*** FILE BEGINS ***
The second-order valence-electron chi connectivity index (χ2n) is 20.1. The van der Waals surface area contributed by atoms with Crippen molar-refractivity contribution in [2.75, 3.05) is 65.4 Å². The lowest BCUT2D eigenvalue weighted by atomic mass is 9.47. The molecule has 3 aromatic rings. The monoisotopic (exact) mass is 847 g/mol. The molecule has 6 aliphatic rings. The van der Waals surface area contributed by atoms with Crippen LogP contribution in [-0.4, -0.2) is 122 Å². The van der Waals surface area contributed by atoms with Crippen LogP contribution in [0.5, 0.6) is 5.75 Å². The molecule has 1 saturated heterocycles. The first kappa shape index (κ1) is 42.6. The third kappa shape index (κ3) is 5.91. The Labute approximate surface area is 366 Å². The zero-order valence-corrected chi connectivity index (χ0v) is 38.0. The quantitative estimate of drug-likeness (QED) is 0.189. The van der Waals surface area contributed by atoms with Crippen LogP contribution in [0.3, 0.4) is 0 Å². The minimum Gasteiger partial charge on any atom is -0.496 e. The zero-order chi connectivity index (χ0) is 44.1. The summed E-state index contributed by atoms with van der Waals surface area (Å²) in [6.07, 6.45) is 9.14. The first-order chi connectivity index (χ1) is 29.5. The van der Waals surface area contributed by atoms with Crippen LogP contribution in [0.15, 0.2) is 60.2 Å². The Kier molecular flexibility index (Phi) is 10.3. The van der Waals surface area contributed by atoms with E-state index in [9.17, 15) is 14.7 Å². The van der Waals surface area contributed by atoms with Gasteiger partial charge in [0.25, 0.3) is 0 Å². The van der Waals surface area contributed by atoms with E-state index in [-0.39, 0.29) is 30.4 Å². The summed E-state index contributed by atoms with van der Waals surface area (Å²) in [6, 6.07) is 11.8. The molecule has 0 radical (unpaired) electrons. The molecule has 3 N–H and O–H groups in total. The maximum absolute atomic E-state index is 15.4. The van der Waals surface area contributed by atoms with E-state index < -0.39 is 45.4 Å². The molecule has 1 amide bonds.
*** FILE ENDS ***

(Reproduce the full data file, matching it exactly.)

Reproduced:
The second-order valence-electron chi connectivity index (χ2n) is 20.1. The van der Waals surface area contributed by atoms with Crippen molar-refractivity contribution in [2.75, 3.05) is 65.4 Å². The lowest BCUT2D eigenvalue weighted by atomic mass is 9.47. The molecule has 3 aromatic rings. The monoisotopic (exact) mass is 847 g/mol. The molecule has 6 aliphatic rings. The van der Waals surface area contributed by atoms with Crippen LogP contribution in [-0.4, -0.2) is 122 Å². The van der Waals surface area contributed by atoms with Crippen LogP contribution in [0.5, 0.6) is 5.75 Å². The molecule has 1 saturated heterocycles. The first kappa shape index (κ1) is 42.6. The third kappa shape index (κ3) is 5.91. The Labute approximate surface area is 366 Å². The zero-order valence-corrected chi connectivity index (χ0v) is 38.0. The quantitative estimate of drug-likeness (QED) is 0.189. The van der Waals surface area contributed by atoms with Crippen LogP contribution in [0.3, 0.4) is 0 Å². The minimum Gasteiger partial charge on any atom is -0.496 e. The zero-order chi connectivity index (χ0) is 44.1. The summed E-state index contributed by atoms with van der Waals surface area (Å²) in [6.07, 6.45) is 9.14. The first-order chi connectivity index (χ1) is 29.5. The van der Waals surface area contributed by atoms with Crippen LogP contribution in [0.15, 0.2) is 60.2 Å². The Kier molecular flexibility index (Phi) is 10.3. The van der Waals surface area contributed by atoms with E-state index in [9.17, 15) is 14.7 Å². The van der Waals surface area contributed by atoms with Gasteiger partial charge in [0.25, 0.3) is 0 Å². The van der Waals surface area contributed by atoms with E-state index in [-0.39, 0.29) is 30.4 Å². The summed E-state index contributed by atoms with van der Waals surface area (Å²) in [6, 6.07) is 11.8. The molecule has 0 radical (unpaired) electrons. The molecule has 3 N–H and O–H groups in total. The maximum absolute atomic E-state index is 15.4. The van der Waals surface area contributed by atoms with E-state index < -0.39 is 45.4 Å². The molecule has 1 amide bonds.